HS2: the train that is delayed even before it leaves the station
It has long been the stated intention of HS2 Ltd and the Department for Transport that the Phase One Bill would have Royal Assent by the end of this calendar year (although initial estimates put the due date by sometime in 2015) and that we would see “spades in the ground in 2017 as planned”.
The then Transport Secretary Patrick McLoughlin MP (who made that statement in 2014) has moved on to pastures new and his replacement, Chris Grayling MP, now has to address the failure at least to hit the legislative deadline envisaged at the time. Some commentators are suggesting construction may not actually start until 2020.
When we first started blogging about HS2, I made the point that – bearing in mind the significant numbers of petitioners who had elected to petition against the Bill (both in the Commons and the Lords) – it could well be longer than envisaged before Royal Assent would be granted.
It is therefore interesting to note today that it is now being acknowledged that there will be some slippage to the parliamentary timetable.
It is currently understood that the House of Lords Select Committee is not expected to publish its findings until 12 December. Thereafter, the Lords will need to consider those findings prior to debating the Bill at the Third Reading (at which amendments to the Bill can be made by the Lords).
Currently there is nothing timetabled for this process and, as the Lords rise for the Christmas recess on 21 December, it would seem unlikely that this will take place before the end of the year. Indeed, the Lords do not return until 9 January 2017 and are then only present until the February recess starts on 9 February.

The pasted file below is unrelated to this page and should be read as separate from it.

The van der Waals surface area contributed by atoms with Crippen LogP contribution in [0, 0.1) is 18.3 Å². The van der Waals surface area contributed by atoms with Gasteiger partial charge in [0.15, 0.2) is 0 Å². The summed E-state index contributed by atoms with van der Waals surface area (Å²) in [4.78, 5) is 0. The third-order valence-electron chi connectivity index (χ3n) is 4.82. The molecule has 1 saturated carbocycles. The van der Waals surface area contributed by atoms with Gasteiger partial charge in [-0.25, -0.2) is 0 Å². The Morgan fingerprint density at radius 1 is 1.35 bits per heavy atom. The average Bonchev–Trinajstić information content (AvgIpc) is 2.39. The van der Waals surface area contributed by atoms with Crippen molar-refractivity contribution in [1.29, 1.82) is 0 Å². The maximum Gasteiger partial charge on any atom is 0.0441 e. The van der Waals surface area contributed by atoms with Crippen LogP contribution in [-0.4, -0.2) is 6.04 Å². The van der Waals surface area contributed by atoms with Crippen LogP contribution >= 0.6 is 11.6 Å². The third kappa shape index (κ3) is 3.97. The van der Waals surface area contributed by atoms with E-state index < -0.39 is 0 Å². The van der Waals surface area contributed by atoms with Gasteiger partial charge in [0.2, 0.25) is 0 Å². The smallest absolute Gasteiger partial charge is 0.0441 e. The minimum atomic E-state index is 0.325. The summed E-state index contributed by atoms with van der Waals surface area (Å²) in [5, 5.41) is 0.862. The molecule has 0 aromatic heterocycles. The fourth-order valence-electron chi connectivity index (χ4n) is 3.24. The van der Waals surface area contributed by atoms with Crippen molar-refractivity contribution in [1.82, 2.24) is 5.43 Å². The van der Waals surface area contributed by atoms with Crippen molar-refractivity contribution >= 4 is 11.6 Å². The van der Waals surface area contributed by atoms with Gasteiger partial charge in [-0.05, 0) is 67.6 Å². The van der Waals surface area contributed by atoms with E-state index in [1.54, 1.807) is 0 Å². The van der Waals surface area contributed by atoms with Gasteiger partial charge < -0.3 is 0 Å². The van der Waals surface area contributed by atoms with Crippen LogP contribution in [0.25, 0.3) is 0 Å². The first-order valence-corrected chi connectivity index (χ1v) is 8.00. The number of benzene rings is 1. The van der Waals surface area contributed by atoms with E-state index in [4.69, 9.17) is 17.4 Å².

Even once the third reading has taken place, the Bill will then need to return to the House of Commons for consideration of the Lords’ amendments (assuming amendments are indeed made) and there then follows a process by which each House considers the other’s amendments until such time as there is an agreed form of Bill for Royal Assent (known as “ping pong”).
It is not yet known exactly what stance the Lords will take to the proposed Bill – or the extent of the amendments they are likely to propose. It will be a developing story that we will provide regular updates on. Whatever happens, though, the Government will undoubtedly be nervous as to the slippage of time – particularly given the developing Brexit issues and the fact that Easter will be fast approaching if matters have not been concluded by the February break.
The blame for the delay is being laid by some at the door of those who petitioned against the Bill (the total number of petitions laid before Parliament exceeds 3,400). However, it is important to remember that many of those petitions were made by property owners with very genuine concerns – and in many cases where the impact of HS2 will cause significant loss (as well as some cases seeing all of the pain of HS2 without any of the benefits – a point we have already made before the Select Committee).
Aside from having to deal with this delay, the challenge for the Government is to learn the lessons from HS2 Phase One to try to ease the passage of their plans through both parts of HS2 Phase Two. The ongoing property compensation consultation may be one step in that process if the Government listens to the genuine concerns that will undoubtedly be raised.
This article was written by Richard Flenley. For more information please contact Richard on +44 (0)1843 252 953 or email@example.com
News & Insights
Rich pickings for HMRC? The new UK tax rules on “property-rich companies”
The scope of UK tax for non-residents has been extended to catch gains on disposals of interests in “property-rich companies”.
Is it the end of the road for residential leasehold?
With the form of tenure under attack from various quarters, can it survive?